Since then, factotum has gone down in status. It now refers to a servant or employee of lowly status who is expected to turn his hand to any job that comes up.
Uncle Fred continued his job as roundsman and general factotum when Mr Wigley replaced the horse-drawn vans with new electric delivery vehicles around 1952.
Derby Evening Telegraph, 25 May 2009.
3. My new book: Why is Q Always Followed by U?
Not only a new book, but the first to be published by Particular Books, a new imprint of Penguin Books. It came out officially on Thursday and should soon be available worldwide. The question of the title is just one of 200 that I answer. Though all have been taken from this e-magazine and its associated Web site, every one has been freshly researched with new information not available at the time the answer was originally written. Indeed, such is the pace of etymological discovery at the moment, several had to be rewritten a second time to accommodate new facts that came to light during the writing of the book. Almost every one is illustrated by annotated quotations that help readers to understand how words and phrases evolved and place them in their cultural context. A review by Erin McKean, formerly editor in chief of the second edition of the New Oxford American Dictionary and editor of Verbatim, will appear here shortly.
[Michael Quinion, Why is Q Always Followed by U? Word-perfect Answers to the Most-asked Questions about Language, published by Particular Books, an imprint of Penguin Books, on 2 July 2009; hardback, 352pp; publisher’s UK list price £12.99. ISBN-13: 978-1-846-14184-3; ISBN-10: 1-846-14184-2.]
4. Questions and Answers: Two hoots
[Q] From Peter Evans, Australia: I wonder if you could tell me the origin of I couldn’t give two hoots meaning “I couldn’t care less”. It is an expression that was used widely when I was a boy (a long while ago) in Australia though I don’t hear it used much these days. I was told that it was an old expression based on the old British word for the hoot of an owl. If so, why two hoots? Is it English or is it a more recent Australian and New Zealand idiom? A theory I’ve heard is that the word came from Maori utu meaning a small amount of money.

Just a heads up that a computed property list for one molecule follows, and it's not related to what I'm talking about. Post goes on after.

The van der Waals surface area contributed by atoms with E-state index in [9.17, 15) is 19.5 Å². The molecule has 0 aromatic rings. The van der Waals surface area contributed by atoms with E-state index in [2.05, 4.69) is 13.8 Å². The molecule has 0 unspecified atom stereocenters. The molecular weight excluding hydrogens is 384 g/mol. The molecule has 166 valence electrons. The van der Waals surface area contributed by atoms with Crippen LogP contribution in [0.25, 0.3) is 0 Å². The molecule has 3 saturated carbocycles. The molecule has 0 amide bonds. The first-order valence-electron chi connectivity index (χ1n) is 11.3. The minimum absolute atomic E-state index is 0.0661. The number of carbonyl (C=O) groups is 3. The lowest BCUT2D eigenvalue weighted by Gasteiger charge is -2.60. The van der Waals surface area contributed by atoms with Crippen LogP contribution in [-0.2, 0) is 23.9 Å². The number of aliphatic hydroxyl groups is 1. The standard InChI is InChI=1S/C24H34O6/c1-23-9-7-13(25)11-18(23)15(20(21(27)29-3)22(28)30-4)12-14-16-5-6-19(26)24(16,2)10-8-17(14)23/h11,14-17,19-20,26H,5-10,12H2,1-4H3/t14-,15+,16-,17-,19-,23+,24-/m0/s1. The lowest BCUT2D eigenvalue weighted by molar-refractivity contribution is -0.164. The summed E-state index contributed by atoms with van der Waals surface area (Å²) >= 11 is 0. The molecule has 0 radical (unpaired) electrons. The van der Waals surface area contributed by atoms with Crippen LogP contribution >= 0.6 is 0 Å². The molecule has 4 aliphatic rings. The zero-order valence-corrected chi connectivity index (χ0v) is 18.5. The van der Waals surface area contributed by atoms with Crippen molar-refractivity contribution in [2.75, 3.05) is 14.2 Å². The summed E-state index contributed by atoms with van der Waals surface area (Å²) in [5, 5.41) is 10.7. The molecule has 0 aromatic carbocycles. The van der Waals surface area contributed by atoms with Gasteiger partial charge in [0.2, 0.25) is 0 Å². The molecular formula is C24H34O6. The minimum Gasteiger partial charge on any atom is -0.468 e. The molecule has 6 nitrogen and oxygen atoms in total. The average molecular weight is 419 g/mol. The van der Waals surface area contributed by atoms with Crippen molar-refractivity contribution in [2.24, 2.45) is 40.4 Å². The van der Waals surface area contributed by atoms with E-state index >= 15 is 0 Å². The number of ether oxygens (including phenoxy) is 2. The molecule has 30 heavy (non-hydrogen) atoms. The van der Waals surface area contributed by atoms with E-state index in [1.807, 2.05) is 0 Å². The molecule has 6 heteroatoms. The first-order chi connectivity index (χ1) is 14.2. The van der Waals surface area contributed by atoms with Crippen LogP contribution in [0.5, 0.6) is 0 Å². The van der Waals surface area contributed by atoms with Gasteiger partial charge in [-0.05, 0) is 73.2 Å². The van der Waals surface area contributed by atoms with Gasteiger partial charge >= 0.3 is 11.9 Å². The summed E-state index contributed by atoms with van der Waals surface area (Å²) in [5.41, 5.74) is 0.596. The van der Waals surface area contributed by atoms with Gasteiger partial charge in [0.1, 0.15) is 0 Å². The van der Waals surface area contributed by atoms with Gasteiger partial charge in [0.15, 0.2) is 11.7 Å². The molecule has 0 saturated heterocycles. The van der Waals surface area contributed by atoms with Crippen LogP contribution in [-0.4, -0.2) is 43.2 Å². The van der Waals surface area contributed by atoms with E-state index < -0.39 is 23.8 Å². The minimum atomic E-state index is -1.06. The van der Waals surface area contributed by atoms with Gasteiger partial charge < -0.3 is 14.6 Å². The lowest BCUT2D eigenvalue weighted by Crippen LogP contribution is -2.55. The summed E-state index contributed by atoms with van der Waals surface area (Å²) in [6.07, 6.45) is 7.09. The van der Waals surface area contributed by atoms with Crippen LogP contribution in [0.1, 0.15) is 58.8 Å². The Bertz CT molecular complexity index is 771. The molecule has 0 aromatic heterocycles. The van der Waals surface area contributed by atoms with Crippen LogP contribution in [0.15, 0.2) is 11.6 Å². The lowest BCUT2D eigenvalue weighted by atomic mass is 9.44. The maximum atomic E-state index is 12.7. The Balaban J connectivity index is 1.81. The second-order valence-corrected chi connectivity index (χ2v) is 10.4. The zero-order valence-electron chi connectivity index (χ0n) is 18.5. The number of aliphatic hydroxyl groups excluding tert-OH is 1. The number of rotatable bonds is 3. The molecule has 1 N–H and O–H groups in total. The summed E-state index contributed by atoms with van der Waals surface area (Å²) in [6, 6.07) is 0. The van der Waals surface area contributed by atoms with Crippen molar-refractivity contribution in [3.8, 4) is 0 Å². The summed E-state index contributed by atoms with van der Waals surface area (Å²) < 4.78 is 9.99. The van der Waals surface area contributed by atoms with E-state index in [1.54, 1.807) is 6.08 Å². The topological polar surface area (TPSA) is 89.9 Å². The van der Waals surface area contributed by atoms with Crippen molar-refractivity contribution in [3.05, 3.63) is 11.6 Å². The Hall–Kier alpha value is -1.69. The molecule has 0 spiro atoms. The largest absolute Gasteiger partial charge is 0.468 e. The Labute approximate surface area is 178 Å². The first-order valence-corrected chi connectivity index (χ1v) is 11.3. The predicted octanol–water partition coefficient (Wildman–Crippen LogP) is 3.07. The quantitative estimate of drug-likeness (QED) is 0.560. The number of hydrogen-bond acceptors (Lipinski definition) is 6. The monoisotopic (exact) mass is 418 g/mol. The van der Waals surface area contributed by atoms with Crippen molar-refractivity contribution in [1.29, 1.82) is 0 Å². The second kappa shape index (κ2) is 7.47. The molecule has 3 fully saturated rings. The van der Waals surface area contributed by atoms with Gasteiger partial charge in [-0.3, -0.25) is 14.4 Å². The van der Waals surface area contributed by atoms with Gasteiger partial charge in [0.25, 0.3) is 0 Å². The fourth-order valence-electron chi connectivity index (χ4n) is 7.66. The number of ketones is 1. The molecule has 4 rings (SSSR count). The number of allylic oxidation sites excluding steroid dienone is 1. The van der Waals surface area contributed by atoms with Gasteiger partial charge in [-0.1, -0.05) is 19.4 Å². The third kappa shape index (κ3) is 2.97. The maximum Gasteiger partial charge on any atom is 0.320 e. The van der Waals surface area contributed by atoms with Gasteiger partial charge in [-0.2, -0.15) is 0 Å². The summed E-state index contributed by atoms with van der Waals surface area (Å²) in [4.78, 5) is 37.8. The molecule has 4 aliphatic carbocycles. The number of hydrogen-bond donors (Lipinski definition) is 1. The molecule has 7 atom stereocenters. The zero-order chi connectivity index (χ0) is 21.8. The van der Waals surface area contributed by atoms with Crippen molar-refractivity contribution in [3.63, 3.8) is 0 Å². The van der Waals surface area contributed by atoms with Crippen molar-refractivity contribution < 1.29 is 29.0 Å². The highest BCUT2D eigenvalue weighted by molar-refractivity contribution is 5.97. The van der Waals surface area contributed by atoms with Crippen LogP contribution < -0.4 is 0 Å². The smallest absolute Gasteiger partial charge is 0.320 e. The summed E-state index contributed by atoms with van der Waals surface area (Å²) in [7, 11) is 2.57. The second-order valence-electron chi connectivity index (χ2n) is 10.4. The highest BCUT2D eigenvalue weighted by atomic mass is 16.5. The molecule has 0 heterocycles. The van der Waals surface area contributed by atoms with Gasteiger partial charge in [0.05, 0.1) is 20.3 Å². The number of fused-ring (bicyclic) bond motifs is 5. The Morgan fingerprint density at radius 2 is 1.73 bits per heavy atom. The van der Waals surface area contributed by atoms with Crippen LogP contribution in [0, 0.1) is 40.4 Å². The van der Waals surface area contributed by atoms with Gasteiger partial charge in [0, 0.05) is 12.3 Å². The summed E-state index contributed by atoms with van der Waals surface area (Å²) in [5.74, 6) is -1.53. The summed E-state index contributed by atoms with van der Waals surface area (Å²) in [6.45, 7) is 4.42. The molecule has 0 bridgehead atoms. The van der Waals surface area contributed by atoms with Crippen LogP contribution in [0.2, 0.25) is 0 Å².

[A] I like the theory about the Maori origin, even though it’s quite wrong. There’s nothing Australasian about it at all but the phrase isn’t British either. The evidence shows it’s from the US.
A hoot in this slangy sense is the tiniest little bit of something, a whit or jot. To care not even that much shows just how little you really do care about some matter. The original form — which started to appear in the 1870s — had just the one hoot, but it got doubled up later for dramatic effect, around the time that it started to be elaborated into phrases like I don’t care a hoot in hell! My first example of the dual hoot is this:
New Russian doesn’t give two hoots for a warm water port or for the state of the southern Slavs; he considers himself a citizen of nothing less than the world
The headline (no need to read the story) over an article by Charles Edward Russell in the Sheboygan Journal of Wisconsin, 24 Aug 1917.
It might refer specifically to the hoot of an owl but some examples suggest it’s more general than that, most likely harking back to two senses known in the seventeenth century: either a loud cry or a shout of disapproval (as in hoots of derision). The owl hoot was taken from the human cry and doesn’t appear until near the end of the eighteenth century; the slang sense of an amusing situation or person (“your mother’s a real hoot!”) is of the early 1920s.
5. Questions and Answers: Ducks in a row
[Q] From Leo Campbell: What is the origin of the phrase, getting your ducks in a row? It seems to be common in the English-speaking world, and I know that the meaning conveys the idea of getting one’s affairs sorted, but how and why did the phrase come out this way? Why ducks? When you get them in a row, do you shoot them all with just one bullet?